The Board of Selectmen breathed a slight sigh of relief this past Monday when they learned the Police Department will likely need about 70% more space than it currently has instead of a preliminary estimate it received in May of about 300% more.
Brian Humes of Jacunski Humes Architects was hired by the town earlier this year to evaluate the space needs of the police department and the Communications Center.
When Mr. Humes returned to the Police Commission with his preliminary findings, he said the police and communications departments currently occupy 5,805 square feet of space, and need about 15,782 square feet
However, upon review of the assessment by the Police Commission, the town administrator, and others, it was discovered there were areas in use by the police of which Mr. Humes had not been aware, including a forensics lab at the Town Hall Annex and a gym. And, there were some “new” things the town determined were not necessary.
After more information gathering, Mr. Humes presented to the Board of Selectmen a second draft space needs assessment report on Monday, July 8. In it, he revised the existing square footage to reflect the adjustments, saying the departments currently use 8,380 total gross square footage and will need 14,300 gross square feet, a difference of 5,920 square feet.
“I’m confident this is accurate,” Mr. Humes said.
“So it’s important to note we’re not looking at a tripling as we originally thought. We’re talking about less than a doubling” of space, said First Selectman Gayle Weinstein.
Ms. Weinstein said she is pleased with the space needs assessment to date. “It really has been an incredibly good and useful process. We [now have] a document that really addresses our actual needs,” she said.
Mr. Humes explained that not only does his report take into consideration the current department size, but he also looked at the town’s current and projected population, crime statistics, staff, and vehicles. He used that data to determine space recommendations for a facility that will serve the town for the next 50 or so years.
Mr. Humes said he took into account an expected “pretty constant” population, a slight growth in police and communications personnel and vehicles (three to four), and an increase in call volume due to the prevalence of cell phones and campaigns like “If you see something, say something” that are increasing emergency call volume everywhere.
Mr. Humes’ report notes that the current police station completely lacks space for some necessary functions. These include:
• Interview rooms with public access (80 square feet needed)
• Training or meeting room space (630 SF needed)
• Found property storage (250 SF needed)
• Firearms room (80 SF needed)
• Department equipment storage bay (600 SF needed)
• Emergency management storage (100 SF needed)
• Toilets and custodial services (80 SF needed)
There are some other areas which will need a significant increase in space, too. These include:
• Patrol functions (631 SF expansion needed)
• Administration (507 SF expansion needed)
• Evidence and property storage (438 SF expansion needed)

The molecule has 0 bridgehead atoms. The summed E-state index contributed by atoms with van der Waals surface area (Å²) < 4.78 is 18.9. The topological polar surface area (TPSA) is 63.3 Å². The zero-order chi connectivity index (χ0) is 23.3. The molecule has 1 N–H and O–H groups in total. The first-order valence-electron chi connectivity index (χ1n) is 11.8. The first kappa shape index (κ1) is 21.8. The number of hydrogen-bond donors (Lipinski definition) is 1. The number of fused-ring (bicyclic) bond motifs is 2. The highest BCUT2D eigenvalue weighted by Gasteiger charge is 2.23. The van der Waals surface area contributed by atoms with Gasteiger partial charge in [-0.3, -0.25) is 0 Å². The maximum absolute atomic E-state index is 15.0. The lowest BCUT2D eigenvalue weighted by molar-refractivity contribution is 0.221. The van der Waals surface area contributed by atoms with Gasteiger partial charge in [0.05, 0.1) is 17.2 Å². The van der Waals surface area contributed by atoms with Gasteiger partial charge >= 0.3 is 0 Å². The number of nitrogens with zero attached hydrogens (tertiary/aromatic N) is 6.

• Prisoner processing (260 SF expansion needed)
• Detective bureau (211 SF expansion needed)
Other areas that need slightly smaller increases in space include public areas, the dispatch center, the forensics computer lab, IT and data equipment storage areas, the sally port, and the detention area.
The selectmen gave the OK for Mr. Humes to move to the next phase of the project, which is to do a detailed site evaluation, followed by the creation of schematic designs and cost estimates.
Mr. Humes clarified that his contract with the town specifies he look only at the current site in this phase — in other words, he won’t be investigating the possibility of building an entirely new facility.
He said he anticipates coming back to the Police Commission and the Building Committee with a few options for what is possible to do on the site (keeping in mind at no time can the police department close down), having those panels decide which option they like best, and which they want Mr. Humes to do schematics for. Following those two steps, the town would then be able to get professional cost estimates.
Renovation vs. new
Allen Swerdlowe, a member of the town’s building committee said he is pleased with Mr. Humes’ work and he thinks he’s “exactly the right person for the job.”
However, he expressed concern about looking only at renovation of the current facility rather than comparing the cost of a new building. “Renovation is almost always the most difficult and, in my opinion, the most expensive option,” Mr. Swerdlowe said.
He said he would like there to be a “break” between the site analysis and the schematic design phases so that the town could measure the pros and cons of renovation vs. new construction.
Mr. Humes said he is prepared to do the work in stages, and it is not his intention to enter into anything without some approval and acceptance from the town first. He said, too, that he thinks he will be able to “come close in a general sense” of the overall costs of renovation vs. new construction.
Ms. Weinstein said the site analysis information will also need to go before the Global Facilities Committee, a group looking at all town-owned property to determine the best and most efficient use of space.
She said she doubts the finance board would approve building any new space in town. She is pleased the town hired Jacunski Humes. “We have to have someone take an unbiased look and take the politics out of this,” she said.
Mr. Humes said his number one focus in looking at police facilities is safety. “Safety comes first. There are concerns with safety with your existing facilities. We won’t leave you with any safety concerns,” he said.